Maxime Bernier, the leader of the PPC and a federal candidate in the Canadian election, will be facing some stiff competition in his hometown riding of Beauce, Quebec. His newest opponent? Maxime Bernier of the Rhinoceros Party. No, this is not a joke. There will seriously be two Maxime Berniers running in the same Quebec riding.
The other Maxime Bernier has been put forth as a candidate for the Rhinoceros Party, a satirical Canadian political party that has run candidates in every election since 1964. According to their platform, they are promising to open tax havens in every province, use photos of famous scientists to replace teachers who are on leave, and give everyone in Canada a job (sometimes even two).
Some people might think that this is just a publicity stunt or that it's purely a joke. This is not the case. Bernier (the Rhino Party one) is legitimately allowed to run. Nick Gamache, an Elections Canada spokesperson, told CTV News that the candidate is not breaking any rules simply by having the same name as someone else.
The Rhino Party's Maxime Bernier is also taking his run seriously, telling CBC, "They asked me at the beginning if I could be just a name, and I refused that. If I'm doing to do it, I do it all, or I'm not doing it at all." He said that he has constantly had to hear about Maxime Bernier (the PPC one) whenever people said his name.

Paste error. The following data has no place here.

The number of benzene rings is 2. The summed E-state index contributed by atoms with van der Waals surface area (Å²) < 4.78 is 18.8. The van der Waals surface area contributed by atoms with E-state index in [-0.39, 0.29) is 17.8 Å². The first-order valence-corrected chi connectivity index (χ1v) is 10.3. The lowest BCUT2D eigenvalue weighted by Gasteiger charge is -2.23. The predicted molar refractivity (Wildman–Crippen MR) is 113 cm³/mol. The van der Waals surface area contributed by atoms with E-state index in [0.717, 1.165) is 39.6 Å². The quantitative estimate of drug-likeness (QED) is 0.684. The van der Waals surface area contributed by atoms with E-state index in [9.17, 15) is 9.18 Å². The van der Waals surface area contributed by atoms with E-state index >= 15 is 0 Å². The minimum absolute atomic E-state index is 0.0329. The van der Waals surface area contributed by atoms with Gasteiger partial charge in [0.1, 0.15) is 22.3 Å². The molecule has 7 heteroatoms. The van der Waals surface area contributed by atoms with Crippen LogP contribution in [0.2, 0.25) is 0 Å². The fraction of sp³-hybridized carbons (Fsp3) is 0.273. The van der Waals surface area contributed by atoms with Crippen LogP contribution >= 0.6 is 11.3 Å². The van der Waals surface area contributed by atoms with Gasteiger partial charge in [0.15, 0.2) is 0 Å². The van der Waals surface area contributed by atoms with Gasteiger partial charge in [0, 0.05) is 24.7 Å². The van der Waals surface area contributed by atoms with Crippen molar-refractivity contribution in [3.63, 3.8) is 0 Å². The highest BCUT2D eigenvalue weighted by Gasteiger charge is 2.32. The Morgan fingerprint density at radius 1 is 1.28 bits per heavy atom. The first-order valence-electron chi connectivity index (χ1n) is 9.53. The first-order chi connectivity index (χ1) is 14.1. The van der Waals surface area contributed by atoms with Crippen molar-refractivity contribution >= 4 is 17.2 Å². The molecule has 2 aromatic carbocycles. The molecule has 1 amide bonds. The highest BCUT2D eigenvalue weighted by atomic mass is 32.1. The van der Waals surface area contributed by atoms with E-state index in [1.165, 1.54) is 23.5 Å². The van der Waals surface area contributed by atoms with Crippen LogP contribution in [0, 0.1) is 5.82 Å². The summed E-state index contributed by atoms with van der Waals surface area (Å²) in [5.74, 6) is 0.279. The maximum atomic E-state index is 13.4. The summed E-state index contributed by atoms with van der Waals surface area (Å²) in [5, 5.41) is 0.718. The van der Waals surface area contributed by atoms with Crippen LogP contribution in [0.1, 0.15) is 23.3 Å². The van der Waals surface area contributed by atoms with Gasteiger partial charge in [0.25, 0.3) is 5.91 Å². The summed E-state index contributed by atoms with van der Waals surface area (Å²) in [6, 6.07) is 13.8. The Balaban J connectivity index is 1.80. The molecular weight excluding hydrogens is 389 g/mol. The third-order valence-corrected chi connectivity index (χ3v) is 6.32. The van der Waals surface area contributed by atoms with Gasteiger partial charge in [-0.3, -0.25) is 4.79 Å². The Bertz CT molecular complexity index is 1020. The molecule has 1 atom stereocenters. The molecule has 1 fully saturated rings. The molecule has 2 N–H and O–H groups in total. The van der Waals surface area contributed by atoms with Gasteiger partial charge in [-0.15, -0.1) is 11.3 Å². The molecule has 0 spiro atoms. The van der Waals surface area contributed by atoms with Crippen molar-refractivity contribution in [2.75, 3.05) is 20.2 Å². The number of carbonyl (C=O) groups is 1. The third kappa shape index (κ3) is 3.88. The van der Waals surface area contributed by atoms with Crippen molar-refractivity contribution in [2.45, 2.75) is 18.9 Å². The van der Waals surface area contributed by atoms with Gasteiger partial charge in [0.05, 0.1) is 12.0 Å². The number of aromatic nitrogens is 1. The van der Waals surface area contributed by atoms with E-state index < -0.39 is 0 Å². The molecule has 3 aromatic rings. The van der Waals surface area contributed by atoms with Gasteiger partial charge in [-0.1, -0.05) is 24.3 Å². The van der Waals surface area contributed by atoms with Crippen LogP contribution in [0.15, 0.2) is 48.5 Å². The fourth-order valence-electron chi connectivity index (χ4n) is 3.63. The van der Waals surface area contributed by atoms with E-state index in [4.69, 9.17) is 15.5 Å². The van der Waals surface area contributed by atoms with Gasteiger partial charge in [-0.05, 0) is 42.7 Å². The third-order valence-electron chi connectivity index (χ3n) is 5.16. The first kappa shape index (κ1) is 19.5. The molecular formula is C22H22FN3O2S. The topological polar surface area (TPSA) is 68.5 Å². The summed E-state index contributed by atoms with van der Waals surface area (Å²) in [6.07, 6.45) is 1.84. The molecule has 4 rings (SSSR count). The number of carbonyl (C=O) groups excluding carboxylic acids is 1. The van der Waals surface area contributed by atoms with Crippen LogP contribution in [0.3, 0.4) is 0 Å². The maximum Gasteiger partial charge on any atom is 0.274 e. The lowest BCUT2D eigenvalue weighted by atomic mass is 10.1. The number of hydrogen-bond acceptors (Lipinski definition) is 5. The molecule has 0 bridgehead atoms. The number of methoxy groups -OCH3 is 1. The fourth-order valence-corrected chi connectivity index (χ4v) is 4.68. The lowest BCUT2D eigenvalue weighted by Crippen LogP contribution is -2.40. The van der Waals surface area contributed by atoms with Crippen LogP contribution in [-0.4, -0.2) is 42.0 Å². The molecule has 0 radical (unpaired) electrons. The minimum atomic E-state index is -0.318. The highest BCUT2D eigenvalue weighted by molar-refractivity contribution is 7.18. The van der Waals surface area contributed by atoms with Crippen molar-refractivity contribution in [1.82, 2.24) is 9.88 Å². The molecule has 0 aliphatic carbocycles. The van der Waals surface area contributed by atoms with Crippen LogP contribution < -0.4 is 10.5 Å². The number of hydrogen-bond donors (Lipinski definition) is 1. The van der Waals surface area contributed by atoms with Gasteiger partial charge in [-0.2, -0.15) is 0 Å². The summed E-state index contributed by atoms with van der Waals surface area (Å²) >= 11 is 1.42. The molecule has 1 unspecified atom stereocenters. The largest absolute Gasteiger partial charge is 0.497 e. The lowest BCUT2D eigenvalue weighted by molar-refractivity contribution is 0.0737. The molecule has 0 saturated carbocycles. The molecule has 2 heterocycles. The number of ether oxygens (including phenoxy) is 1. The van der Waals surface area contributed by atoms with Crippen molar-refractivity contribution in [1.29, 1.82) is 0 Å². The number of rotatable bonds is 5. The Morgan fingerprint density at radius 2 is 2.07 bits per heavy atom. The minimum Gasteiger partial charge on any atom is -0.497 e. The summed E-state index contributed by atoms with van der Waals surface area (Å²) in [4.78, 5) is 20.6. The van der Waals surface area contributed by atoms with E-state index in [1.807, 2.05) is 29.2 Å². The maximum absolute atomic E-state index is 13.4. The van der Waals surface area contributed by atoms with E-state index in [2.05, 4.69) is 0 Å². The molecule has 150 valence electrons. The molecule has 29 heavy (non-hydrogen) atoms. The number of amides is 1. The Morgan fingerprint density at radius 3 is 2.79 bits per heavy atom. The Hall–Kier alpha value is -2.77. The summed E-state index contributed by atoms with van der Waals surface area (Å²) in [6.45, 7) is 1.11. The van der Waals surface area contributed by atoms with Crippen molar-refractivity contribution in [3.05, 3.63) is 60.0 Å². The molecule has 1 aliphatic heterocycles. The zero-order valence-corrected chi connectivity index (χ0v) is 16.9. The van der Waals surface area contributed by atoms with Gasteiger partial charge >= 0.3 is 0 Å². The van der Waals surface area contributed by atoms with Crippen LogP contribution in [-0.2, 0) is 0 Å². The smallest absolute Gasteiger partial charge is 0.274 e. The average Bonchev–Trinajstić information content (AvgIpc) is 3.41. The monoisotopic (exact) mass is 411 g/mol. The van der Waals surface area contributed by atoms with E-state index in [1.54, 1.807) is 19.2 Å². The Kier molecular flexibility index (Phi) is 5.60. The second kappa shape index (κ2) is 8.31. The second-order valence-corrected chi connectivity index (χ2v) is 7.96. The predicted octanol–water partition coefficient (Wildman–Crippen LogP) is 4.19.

The Rhino Party's Bernier also told CBC that he thinks the other Maxime Bernier's thinking is "from another century." He also said, "Maxime Bernier thinks it's a bigger concern to fight with a little 16-year-old girl… and tell everybody that [climate change] is not happening," making reference to Bernier's Twitter attacks on climate change activist, Greta Thunberg.
Sébastien CoRhino, the Rhino Party leader (or 'dealer,' as he is designated by the party), told Huffington Post Canada, "We think it’s possible that Maxime Bernier himself will get it wrong, and vote for his adversary." Bernier (again, the Rhino one) will need to get 100 signatures from eligible electors to appear on the ballot.
Despite the confusion that this campaign may cause, the Rhino Party has a solid solution for anyone confused by the ballot, originally written in an official French-language press release: "Take a chance, vote for both!"